5. Mindset. I have found that most people during the tech cleanse will find themselves bored.  There can also be a great deal of anxiety and negativity.  It is important to have a positive mindset, one grounded in the intention that the tech cleanse is being done to improve oneself and the quality of life. It can be helpful to keep coming back to that intention during the week, because there will be temptations to “sneak” some screen time.
  6. Tech-free zone. In the modern world we need a cell phone and most jobs require computers. To the extent possible, use those devices only when necessary for work.  When you get into the car from work, stop using your cell phone.  Do not use a computer at home.  While I recommend strict adherence to this principle during the cleanse, consider having at least one tech-free day per week.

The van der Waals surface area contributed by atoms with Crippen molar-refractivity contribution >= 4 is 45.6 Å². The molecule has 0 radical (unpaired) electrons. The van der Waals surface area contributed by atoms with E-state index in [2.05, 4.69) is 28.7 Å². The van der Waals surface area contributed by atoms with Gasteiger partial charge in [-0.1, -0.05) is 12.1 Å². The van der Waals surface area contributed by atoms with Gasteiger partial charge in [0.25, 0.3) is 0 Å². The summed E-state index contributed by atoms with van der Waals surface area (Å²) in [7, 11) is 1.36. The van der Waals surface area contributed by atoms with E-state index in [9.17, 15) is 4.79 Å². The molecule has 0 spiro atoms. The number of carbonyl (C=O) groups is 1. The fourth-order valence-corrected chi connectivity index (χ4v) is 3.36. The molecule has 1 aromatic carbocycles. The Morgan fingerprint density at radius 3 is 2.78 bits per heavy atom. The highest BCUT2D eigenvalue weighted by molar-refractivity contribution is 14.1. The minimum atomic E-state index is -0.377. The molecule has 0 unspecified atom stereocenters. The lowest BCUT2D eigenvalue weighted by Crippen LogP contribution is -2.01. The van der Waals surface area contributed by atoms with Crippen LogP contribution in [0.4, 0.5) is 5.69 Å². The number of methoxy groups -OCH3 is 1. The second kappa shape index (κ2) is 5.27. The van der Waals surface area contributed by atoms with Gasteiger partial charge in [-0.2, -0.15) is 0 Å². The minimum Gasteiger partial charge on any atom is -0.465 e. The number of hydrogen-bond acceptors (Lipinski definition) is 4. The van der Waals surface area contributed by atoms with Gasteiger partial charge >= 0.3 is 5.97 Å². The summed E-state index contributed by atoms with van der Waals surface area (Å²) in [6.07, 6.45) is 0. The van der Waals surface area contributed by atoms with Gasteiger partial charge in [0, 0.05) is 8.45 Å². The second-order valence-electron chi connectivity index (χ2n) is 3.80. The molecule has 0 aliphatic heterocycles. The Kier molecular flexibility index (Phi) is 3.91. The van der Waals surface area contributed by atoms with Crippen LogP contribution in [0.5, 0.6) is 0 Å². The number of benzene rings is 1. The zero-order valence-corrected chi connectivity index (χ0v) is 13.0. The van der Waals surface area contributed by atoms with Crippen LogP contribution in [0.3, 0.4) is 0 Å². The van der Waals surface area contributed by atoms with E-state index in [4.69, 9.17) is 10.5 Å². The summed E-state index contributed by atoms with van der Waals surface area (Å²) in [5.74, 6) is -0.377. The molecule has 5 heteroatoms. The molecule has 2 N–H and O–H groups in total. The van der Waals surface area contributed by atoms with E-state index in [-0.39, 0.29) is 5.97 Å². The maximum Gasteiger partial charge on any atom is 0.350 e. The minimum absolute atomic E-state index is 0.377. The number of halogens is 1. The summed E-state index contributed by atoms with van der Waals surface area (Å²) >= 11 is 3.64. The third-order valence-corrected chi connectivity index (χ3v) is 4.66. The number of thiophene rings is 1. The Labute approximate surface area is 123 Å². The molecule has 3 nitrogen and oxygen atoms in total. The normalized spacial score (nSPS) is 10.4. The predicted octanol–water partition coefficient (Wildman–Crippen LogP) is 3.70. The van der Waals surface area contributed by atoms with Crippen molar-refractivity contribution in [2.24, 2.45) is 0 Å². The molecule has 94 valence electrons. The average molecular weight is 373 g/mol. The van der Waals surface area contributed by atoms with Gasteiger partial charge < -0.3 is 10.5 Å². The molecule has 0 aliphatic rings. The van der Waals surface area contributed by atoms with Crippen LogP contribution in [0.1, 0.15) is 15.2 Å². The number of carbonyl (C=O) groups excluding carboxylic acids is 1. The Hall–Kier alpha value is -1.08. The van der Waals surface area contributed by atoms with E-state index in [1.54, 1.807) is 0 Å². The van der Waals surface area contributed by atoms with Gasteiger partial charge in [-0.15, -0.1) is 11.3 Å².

7. Schedule. Armed with your list of activities, projects, and adventures, come up with a schedule for each day so that you know every day is filled.  I have had many people use this schedule as a checklist that they check off every day.  This has proven to be most helpful at sticking on the plan.
  8. Journal. Because you are unplugging from the ubiquitous distractions of the cyber world, you will find that ideas, sensations, emotions, and perhaps even underlying issues will emerge.  Keep a small notebook with you at all time (not a digital recorder!) and write something several times a day.  This is a very fertile time.  Write down what happens and you will preserve many golden nuggets of awareness.  Remember: reflection is the mother of imagination!